Representatives of Cecosesola said: “This Award increases the possibility to share our more than 50 years of experience at an international level. And, to create new relationships with organisations and people who are also committed to building a world of solidarity.”
Africa Institute for Energy Governance (AFIEGO)
Africa Institute for Energy Governance (AFIEGO) is a Ugandan organisation empowering communities to stand up against environmentally damaging projects linked to the exploitation of oil and gas. Through advocacy, media campaigns, and local and international legal action, AFIEGO has ensured that communities’ voices are heard by decision-makers.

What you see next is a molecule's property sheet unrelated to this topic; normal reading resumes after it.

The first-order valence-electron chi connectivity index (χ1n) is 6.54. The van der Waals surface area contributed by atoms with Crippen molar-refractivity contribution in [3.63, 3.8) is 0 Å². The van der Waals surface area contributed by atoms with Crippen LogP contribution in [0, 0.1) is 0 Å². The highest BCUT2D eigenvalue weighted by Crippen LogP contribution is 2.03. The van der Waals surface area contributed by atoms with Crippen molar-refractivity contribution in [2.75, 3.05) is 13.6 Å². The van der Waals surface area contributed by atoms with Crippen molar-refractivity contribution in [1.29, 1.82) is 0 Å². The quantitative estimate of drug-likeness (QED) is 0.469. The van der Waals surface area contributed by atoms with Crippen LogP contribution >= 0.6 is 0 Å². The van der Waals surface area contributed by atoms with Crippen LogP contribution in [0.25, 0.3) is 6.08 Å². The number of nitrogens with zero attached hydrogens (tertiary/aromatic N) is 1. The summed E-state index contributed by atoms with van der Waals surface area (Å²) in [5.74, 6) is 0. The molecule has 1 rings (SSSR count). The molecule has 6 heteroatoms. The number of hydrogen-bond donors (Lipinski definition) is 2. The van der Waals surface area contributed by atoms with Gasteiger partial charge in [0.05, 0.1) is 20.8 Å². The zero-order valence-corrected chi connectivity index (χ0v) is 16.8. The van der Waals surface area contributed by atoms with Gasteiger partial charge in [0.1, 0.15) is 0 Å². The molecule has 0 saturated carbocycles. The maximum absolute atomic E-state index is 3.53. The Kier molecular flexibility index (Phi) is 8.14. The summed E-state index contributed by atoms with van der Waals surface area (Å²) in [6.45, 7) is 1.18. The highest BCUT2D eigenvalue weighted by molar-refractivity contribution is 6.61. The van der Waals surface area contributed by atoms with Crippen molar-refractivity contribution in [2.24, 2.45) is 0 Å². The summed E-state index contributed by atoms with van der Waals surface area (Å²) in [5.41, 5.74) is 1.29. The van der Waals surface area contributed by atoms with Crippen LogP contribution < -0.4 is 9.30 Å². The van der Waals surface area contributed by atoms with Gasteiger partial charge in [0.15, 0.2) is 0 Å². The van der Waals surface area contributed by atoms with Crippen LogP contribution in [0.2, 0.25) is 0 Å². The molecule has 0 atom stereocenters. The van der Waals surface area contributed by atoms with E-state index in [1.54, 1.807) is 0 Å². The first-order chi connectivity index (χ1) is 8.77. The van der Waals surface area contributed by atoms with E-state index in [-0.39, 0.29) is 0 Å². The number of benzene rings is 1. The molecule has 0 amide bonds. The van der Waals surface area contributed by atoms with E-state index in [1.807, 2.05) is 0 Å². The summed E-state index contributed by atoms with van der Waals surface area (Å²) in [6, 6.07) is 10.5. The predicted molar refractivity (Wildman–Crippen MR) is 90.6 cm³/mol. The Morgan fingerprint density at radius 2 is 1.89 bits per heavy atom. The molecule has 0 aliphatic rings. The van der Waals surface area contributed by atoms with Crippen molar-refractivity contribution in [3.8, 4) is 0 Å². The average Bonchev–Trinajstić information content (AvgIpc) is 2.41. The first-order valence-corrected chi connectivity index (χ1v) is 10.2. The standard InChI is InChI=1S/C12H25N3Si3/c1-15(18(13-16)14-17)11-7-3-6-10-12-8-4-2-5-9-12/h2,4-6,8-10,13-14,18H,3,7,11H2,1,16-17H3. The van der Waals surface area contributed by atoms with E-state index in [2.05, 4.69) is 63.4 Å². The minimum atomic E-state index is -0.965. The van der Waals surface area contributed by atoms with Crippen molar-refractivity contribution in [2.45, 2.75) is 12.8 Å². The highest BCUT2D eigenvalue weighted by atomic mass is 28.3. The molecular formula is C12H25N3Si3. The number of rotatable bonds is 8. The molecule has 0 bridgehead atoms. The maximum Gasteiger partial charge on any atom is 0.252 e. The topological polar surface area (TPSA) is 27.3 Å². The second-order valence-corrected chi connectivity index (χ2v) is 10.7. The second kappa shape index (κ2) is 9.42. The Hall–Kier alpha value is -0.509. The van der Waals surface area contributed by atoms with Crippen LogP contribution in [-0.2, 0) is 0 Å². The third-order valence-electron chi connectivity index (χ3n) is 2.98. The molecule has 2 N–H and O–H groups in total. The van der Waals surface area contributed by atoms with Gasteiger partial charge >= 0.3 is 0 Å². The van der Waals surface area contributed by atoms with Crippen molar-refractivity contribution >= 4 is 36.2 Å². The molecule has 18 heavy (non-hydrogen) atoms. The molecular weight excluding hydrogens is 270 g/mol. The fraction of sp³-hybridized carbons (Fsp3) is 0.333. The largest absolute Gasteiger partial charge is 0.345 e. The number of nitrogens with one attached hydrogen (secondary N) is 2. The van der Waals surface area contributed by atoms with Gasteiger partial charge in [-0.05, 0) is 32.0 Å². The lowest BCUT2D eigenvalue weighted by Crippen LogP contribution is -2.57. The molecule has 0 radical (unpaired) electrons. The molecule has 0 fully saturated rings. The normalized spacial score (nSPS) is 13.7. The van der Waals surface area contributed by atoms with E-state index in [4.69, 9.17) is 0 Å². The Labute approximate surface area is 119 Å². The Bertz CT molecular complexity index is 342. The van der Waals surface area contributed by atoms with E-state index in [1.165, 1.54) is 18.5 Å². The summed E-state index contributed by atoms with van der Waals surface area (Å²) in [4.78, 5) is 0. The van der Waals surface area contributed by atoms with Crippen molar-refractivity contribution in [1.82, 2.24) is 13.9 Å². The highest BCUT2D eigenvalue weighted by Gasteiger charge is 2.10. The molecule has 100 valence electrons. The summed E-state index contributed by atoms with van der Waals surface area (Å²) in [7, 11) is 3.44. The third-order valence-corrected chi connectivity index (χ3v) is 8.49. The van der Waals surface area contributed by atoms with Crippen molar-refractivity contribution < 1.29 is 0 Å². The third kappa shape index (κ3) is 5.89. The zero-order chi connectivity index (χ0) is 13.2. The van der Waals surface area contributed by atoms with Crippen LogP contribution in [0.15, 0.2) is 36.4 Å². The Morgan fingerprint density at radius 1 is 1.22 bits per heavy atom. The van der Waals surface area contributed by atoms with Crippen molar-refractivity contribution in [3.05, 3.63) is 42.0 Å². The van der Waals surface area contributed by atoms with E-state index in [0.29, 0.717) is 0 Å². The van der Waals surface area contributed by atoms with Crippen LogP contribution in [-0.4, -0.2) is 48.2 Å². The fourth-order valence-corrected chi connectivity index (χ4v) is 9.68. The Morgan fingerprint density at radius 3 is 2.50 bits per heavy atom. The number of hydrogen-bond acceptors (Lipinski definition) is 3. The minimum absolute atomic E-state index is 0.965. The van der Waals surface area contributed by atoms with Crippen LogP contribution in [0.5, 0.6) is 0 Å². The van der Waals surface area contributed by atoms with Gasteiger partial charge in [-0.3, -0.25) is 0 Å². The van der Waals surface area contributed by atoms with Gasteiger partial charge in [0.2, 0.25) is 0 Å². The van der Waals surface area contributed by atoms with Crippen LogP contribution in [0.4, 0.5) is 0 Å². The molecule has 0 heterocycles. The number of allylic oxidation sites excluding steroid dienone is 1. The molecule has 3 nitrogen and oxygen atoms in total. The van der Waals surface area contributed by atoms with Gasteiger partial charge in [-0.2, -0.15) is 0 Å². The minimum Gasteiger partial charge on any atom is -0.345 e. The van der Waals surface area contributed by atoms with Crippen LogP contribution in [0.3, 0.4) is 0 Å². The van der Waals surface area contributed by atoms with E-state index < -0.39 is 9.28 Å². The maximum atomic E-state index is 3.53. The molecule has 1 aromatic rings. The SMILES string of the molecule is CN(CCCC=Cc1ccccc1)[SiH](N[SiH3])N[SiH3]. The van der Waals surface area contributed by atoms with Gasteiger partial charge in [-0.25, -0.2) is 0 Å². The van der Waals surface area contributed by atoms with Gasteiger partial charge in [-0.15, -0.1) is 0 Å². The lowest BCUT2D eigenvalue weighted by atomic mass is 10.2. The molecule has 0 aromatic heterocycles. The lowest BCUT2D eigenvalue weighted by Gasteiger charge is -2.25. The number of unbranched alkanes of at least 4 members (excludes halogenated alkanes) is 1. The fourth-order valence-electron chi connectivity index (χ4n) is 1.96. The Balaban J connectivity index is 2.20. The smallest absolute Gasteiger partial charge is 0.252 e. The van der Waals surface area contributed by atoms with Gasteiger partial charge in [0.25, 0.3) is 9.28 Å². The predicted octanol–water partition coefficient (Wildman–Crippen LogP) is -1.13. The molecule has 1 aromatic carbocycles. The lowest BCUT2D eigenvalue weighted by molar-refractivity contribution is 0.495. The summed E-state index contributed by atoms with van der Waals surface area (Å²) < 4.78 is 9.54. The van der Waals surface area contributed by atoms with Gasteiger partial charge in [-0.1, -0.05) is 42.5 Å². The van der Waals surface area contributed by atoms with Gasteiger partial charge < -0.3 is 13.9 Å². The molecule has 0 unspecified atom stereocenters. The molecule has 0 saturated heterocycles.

The discovery of Uganda’s commercial oil reserves in 2006 has led to an increase in land grabs, illegal displacement and environmental degradation in the past decade. Founded in 2005, AFIEGO has emerged as a key player in protecting the rights of affected communities. In particular, the organisation has been at the forefront of efforts to stop the construction of the East African Crude Oil Pipeline (EACOP), which would transport Uganda’s crude oil to a port in Tanzania. Through gathering evidence to be used in court cases and drawing attention to the impact of the planned pipeline on local communities, AFIEGO has been instrumental in creating international pressure to stop the construction.
AFIEGO’s work has drawn severe backlash from the Ugandan government, resulting in threats and harassment, including arrests and detentions, against its staff. However, AFIEGO continues to fight for environmental protection and the well-being of affected communities using innovative legal methods and creating space for civil society voices.